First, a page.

Territorial health digitalization in a Local Health Authority of central Italy
More details
Hide details
ASL Rieti, Italy
Publication date: 2023-04-27
Popul. Med. 2023;5(Supplement):A583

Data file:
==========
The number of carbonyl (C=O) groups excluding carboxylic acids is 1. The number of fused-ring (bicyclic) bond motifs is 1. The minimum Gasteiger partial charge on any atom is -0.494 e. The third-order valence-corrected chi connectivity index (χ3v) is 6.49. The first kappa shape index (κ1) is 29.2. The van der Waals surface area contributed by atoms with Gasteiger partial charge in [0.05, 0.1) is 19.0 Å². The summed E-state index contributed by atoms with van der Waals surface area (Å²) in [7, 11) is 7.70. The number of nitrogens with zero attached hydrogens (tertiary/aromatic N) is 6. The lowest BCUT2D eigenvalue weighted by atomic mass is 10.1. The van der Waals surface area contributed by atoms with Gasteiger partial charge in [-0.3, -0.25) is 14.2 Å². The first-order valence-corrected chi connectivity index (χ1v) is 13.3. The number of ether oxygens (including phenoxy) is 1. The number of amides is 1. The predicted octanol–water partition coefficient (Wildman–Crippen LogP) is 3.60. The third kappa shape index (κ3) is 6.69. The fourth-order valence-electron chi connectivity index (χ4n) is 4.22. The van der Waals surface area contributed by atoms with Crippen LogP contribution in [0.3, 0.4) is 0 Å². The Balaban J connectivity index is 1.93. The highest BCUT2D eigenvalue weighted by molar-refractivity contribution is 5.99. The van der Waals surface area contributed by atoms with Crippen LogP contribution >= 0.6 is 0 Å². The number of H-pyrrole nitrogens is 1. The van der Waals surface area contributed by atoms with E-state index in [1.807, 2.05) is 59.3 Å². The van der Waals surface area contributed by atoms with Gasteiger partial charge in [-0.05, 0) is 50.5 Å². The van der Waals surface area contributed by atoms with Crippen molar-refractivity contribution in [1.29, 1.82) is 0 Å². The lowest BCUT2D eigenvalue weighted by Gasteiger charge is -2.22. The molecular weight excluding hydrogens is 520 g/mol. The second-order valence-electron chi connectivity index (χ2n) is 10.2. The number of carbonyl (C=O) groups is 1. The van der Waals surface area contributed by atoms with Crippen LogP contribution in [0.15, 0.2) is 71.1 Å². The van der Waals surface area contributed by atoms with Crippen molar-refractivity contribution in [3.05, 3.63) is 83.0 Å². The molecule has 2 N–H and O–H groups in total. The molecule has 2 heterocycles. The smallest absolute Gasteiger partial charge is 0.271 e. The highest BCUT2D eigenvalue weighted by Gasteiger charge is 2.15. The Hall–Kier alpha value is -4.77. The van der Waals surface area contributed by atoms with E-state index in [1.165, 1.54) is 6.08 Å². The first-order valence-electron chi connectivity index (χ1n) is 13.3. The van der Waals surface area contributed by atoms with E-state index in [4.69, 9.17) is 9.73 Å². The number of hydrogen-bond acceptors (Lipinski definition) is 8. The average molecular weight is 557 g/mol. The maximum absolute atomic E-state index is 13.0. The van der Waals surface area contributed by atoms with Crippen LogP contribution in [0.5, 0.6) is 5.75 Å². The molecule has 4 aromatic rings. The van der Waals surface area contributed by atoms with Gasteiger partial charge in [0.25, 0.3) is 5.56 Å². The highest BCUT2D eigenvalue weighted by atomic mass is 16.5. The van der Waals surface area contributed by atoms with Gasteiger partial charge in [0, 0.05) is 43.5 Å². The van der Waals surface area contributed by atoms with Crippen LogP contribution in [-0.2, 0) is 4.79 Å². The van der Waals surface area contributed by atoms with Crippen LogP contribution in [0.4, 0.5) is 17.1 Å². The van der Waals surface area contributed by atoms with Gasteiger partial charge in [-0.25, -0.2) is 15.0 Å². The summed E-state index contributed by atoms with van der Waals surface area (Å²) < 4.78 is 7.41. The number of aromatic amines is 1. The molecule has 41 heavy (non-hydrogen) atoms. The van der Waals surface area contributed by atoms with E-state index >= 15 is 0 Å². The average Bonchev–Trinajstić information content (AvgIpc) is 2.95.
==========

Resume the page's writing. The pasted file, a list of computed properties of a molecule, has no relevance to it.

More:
Background and Objective: COVID-19 forced health systems to embrace newer methods of health data sharing, in order to reduce patients’ transfers, thus decreasing the risk of communicable diseases. The so-called “once only” strategy allows to centrally collect health data in an electronic health record (EHR), and avoid incomplete data from non-digital records such as papers or anamneses. Health digitalization is one of the main goals of Italian National Recovery and Resilience Plan. Methods: We analyzed previous non-digital processes and defined possible interventions in the Local Health Authority (LHA) of Rieti, in central Italy. Medical prescriptions of general practitioners (GPs) are the starting point of every non-urgent territorial health process. Prescriptions were mostly sent in paper. Paper prescriptions were collected, associated to a paper patient dossier, and then physically sent to clinical providers (nurses, specialists, physiotherapists), in order to schedule and then execute the prescribed services. After performing the service, a copy of the report was then returned on paper in order to be filed and stored. Results: In the actual process, digital prescriptions are directly acquired from GPs or scanned at arrival. Prescriptions are then uploaded in the local EHR, associated to patient file. Digital prescriptions are then assigned to the appropriate clinical provider, who can directly schedule the service in the EHR itself. The execution of the service is then signaled, with the possibility to write the report directly on the EHR, or attach a scanned copy. The system lets also fine monitoring of timing from prescription to schedule and execution, thus allowing detailed quality management. Conclusions: The adoption of an EHR in Rieti LHA, after COVID-19 outbreak, lent to an improvement in the quality of care. EHR reduced the risk of errors and improved humanization of care.